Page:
Just one of the delightful ways, then, that our present government are condemning more children to a life of underachievement and frustration, whilst also ensuring that social divisions and gaping inequality worsens by the year.

Saturday, 15 October 2011

Apple Day 2011: a bumper crop

Another year, another crop of apples...and that can only mean one thing in Stroud Green: Apple Day! This annual fixture has fast become one of my highlights of the year, and Transition Crouch End should be congratulated - alongside the other groups who organise the event - for putting on a great range of stalls each year.

Chris has won the apple peeling competition for the last two years, and so the pressure was on for a hat trick. This year he managed 1 metre, 89 cm. "Disappointing," he mused, "though still enough for me to remain the champion." Indeed, he was crowned champ once again. Next year we really must get the people from the Guinness Book of Records along...

There was apple pressing (the juice was incredible), apple tasting (an apple called Opal was my favourite by far), plus lots of craft activities for the children.

In short, a glorious afternoon, and a great opportunity to catch up with some of my favourite Stroud Greenites. And many thanks to Haringey Green Party member Pamela Harling, who made me laugh when, standing behind a table of around 100 British apple varieties, she declared, "I don't even LIKE apples!" Oh the irony.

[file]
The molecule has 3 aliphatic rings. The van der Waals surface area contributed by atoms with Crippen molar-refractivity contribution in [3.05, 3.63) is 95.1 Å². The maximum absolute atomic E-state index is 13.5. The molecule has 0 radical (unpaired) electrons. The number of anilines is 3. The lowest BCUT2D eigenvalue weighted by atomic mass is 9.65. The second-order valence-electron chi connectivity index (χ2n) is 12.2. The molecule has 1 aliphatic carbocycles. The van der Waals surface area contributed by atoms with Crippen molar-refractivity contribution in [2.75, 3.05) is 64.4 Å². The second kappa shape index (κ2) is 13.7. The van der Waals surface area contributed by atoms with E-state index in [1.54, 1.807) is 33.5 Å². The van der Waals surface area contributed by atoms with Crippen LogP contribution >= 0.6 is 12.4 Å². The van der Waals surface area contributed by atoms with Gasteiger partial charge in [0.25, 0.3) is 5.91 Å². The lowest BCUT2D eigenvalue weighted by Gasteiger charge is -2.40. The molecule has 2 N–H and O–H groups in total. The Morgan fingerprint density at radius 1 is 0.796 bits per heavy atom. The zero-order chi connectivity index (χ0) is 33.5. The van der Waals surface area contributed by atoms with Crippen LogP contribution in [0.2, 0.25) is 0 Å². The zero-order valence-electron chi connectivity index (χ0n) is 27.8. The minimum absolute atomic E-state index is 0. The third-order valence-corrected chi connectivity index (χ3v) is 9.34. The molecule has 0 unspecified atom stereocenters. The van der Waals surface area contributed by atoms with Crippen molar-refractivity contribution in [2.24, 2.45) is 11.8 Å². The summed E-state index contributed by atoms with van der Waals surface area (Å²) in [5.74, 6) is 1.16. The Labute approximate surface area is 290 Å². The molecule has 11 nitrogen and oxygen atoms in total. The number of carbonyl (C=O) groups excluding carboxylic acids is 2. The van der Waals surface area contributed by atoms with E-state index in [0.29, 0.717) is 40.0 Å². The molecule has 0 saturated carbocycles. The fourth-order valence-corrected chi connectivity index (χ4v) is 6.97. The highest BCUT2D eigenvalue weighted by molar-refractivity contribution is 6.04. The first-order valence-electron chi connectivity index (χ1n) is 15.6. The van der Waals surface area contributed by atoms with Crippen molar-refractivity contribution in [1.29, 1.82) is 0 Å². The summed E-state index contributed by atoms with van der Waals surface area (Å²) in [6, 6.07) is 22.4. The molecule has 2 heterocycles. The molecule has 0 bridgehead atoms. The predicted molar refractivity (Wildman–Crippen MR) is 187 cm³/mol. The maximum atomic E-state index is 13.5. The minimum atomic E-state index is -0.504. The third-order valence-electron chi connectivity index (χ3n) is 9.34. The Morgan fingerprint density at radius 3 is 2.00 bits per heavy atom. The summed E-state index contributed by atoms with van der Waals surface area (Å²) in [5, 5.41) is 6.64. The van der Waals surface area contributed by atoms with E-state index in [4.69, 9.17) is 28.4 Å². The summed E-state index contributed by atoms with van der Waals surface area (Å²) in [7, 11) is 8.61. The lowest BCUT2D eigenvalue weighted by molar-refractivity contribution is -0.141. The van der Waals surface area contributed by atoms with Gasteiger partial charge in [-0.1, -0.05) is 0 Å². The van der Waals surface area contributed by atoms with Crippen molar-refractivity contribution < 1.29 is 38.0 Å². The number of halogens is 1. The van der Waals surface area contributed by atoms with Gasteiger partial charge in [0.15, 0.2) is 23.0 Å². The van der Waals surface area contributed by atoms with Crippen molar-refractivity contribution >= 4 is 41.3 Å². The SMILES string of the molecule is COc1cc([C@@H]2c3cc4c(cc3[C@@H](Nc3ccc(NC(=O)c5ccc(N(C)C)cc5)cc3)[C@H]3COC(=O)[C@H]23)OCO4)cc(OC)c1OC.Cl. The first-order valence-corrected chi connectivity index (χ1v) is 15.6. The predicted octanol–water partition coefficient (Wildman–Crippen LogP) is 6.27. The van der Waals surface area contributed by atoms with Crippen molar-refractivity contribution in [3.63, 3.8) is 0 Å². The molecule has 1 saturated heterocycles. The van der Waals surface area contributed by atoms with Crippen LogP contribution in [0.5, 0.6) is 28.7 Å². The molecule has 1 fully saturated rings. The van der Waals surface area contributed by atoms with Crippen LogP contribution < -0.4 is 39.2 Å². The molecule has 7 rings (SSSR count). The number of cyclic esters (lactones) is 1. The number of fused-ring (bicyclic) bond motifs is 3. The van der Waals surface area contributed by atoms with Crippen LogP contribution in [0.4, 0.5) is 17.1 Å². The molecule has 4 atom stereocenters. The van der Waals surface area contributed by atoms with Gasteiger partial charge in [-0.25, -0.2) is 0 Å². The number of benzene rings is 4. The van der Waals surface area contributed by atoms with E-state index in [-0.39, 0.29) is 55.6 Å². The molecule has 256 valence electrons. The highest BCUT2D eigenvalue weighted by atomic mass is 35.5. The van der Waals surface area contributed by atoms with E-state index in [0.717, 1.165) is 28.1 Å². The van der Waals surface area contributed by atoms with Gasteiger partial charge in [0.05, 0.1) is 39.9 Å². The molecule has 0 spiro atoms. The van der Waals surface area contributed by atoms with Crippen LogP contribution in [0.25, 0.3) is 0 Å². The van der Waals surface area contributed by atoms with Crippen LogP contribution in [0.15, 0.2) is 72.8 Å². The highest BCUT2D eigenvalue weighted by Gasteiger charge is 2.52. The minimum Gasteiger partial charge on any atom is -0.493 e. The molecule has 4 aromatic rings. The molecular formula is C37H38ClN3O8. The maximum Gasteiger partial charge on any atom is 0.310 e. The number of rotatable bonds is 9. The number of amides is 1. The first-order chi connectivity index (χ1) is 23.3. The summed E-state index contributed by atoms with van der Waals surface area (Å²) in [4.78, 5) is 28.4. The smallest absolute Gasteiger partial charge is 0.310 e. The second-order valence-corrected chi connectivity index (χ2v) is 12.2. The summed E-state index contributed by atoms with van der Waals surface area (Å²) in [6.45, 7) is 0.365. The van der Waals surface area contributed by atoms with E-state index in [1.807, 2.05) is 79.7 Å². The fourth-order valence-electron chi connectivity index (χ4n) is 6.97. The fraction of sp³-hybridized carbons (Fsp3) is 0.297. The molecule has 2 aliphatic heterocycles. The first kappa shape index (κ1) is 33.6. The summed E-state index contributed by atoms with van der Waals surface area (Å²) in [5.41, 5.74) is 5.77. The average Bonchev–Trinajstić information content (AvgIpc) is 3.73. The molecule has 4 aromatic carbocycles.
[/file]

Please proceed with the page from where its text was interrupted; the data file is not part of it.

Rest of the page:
Thursday, 13 October 2011

A mine of midwifery misinformation...

On a day when it has been reported that standards of care in many hospitals are woefully inadequate, I had a midwife appointment at University College Hospital. I have so far thankfully found little to complain about in terms of the standard of care at the hospital, a far cry from my experiences at the Royal Free back in 2007. However, the midwife I saw today was an exception to the rule.

I heard staff talking about how short-staffed they were today due to midwives having called in sick, and saw one midwife trying to deal with a long line of patients. When the time came for me to see the midwife (and by this point it was twenty minutes or so after the scheduled appointment time) she apologised for the delay.

I was feeling both anxious and somewhat unwell, and was interested to see what my blood pressure would be today. Surprise, surprise, it was low (70/44). The following exchange then ensued:

Me: It’s quite low, isn’t it?

Midwife: That’s good.

Me: Well…yes, I know it’s safer that it’s low rather than high-

Midwife: That’s right.

Me: - but actually it’s not all that good feeling faint a lot of the time…

Midwife: You’re very anxious, aren’t you?(Laughs)

Me: Yes, I am. I’ve been seeing the psychiatrist here because of the traumatic time I had last time I gave birth. I am feeling very anxious at the moment...not sleeping...

Midwife: Are you taking anything for it?

Me: No…I haven’t been offered anything.

Midwife: Then you must have a very supportive partner. Did you get post-natal depression last time?

Me: No.

Midwife: Well then. And was your baby alright?